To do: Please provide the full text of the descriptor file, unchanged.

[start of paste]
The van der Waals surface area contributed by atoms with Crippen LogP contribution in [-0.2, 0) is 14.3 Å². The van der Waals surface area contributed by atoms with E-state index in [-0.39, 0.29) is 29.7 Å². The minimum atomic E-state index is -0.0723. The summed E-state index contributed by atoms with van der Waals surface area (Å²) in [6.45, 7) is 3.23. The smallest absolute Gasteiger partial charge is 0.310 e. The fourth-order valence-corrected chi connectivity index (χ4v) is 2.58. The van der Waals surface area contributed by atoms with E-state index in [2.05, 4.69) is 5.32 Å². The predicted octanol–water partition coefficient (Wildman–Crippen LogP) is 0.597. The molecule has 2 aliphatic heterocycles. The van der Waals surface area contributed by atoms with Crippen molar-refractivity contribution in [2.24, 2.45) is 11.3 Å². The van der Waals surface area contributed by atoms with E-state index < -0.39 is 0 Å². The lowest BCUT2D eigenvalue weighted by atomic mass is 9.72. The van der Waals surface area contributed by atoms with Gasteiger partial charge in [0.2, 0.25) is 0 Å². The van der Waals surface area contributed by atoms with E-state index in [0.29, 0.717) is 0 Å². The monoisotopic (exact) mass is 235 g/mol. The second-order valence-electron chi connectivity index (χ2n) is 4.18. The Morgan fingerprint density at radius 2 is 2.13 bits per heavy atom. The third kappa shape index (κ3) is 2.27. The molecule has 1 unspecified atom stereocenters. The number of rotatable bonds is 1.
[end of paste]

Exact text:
The van der Waals surface area contributed by atoms with Crippen LogP contribution in [-0.2, 0) is 14.3 Å². The van der Waals surface area contributed by atoms with E-state index in [-0.39, 0.29) is 29.7 Å². The minimum atomic E-state index is -0.0723. The summed E-state index contributed by atoms with van der Waals surface area (Å²) in [6.45, 7) is 3.23. The smallest absolute Gasteiger partial charge is 0.310 e. The fourth-order valence-corrected chi connectivity index (χ4v) is 2.58. The van der Waals surface area contributed by atoms with E-state index in [2.05, 4.69) is 5.32 Å². The predicted octanol–water partition coefficient (Wildman–Crippen LogP) is 0.597. The molecule has 2 aliphatic heterocycles. The van der Waals surface area contributed by atoms with Crippen molar-refractivity contribution in [2.24, 2.45) is 11.3 Å². The van der Waals surface area contributed by atoms with E-state index < -0.39 is 0 Å². The lowest BCUT2D eigenvalue weighted by atomic mass is 9.72. The van der Waals surface area contributed by atoms with Gasteiger partial charge in [0.2, 0.25) is 0 Å². The van der Waals surface area contributed by atoms with E-state index in [0.29, 0.717) is 0 Å². The monoisotopic (exact) mass is 235 g/mol. The second-order valence-electron chi connectivity index (χ2n) is 4.18. The Morgan fingerprint density at radius 2 is 2.13 bits per heavy atom. The third kappa shape index (κ3) is 2.27. The molecule has 1 unspecified atom stereocenters. The number of rotatable bonds is 1.